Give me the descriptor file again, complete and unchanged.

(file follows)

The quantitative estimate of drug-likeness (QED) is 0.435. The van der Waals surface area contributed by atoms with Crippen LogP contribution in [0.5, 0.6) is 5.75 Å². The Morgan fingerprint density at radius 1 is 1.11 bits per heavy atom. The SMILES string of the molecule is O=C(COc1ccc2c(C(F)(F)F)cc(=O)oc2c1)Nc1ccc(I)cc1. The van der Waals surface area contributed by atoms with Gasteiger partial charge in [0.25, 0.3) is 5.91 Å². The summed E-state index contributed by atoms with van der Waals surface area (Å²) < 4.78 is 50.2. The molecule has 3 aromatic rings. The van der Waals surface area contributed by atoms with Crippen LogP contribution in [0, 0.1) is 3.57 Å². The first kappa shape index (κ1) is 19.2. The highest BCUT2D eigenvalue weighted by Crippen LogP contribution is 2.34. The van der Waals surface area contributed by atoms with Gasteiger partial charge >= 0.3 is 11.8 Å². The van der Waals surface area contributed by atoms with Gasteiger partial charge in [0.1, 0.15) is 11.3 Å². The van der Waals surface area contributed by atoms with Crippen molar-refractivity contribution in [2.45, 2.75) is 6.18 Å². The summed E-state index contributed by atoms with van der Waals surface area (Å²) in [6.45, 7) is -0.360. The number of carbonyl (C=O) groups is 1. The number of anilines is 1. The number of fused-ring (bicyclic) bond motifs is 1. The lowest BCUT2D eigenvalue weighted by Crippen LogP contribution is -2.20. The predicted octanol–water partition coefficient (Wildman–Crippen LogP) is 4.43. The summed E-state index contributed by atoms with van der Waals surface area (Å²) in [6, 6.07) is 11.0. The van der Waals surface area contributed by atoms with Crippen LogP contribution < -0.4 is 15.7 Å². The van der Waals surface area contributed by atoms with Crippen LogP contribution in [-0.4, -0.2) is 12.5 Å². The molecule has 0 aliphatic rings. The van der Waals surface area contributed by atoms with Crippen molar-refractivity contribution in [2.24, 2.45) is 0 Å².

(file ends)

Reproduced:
The quantitative estimate of drug-likeness (QED) is 0.435. The van der Waals surface area contributed by atoms with Crippen LogP contribution in [0.5, 0.6) is 5.75 Å². The Morgan fingerprint density at radius 1 is 1.11 bits per heavy atom. The SMILES string of the molecule is O=C(COc1ccc2c(C(F)(F)F)cc(=O)oc2c1)Nc1ccc(I)cc1. The van der Waals surface area contributed by atoms with Gasteiger partial charge in [0.25, 0.3) is 5.91 Å². The summed E-state index contributed by atoms with van der Waals surface area (Å²) < 4.78 is 50.2. The molecule has 3 aromatic rings. The van der Waals surface area contributed by atoms with Crippen LogP contribution in [0, 0.1) is 3.57 Å². The first kappa shape index (κ1) is 19.2. The highest BCUT2D eigenvalue weighted by Crippen LogP contribution is 2.34. The van der Waals surface area contributed by atoms with Gasteiger partial charge >= 0.3 is 11.8 Å². The van der Waals surface area contributed by atoms with Gasteiger partial charge in [0.1, 0.15) is 11.3 Å². The van der Waals surface area contributed by atoms with Crippen molar-refractivity contribution in [2.45, 2.75) is 6.18 Å². The summed E-state index contributed by atoms with van der Waals surface area (Å²) in [6.45, 7) is -0.360. The number of carbonyl (C=O) groups is 1. The number of anilines is 1. The number of fused-ring (bicyclic) bond motifs is 1. The lowest BCUT2D eigenvalue weighted by Crippen LogP contribution is -2.20. The predicted octanol–water partition coefficient (Wildman–Crippen LogP) is 4.43. The summed E-state index contributed by atoms with van der Waals surface area (Å²) in [6, 6.07) is 11.0. The van der Waals surface area contributed by atoms with Crippen LogP contribution < -0.4 is 15.7 Å². The van der Waals surface area contributed by atoms with Crippen LogP contribution in [-0.4, -0.2) is 12.5 Å². The molecule has 0 aliphatic rings. The van der Waals surface area contributed by atoms with Crippen molar-refractivity contribution in [2.24, 2.45) is 0 Å².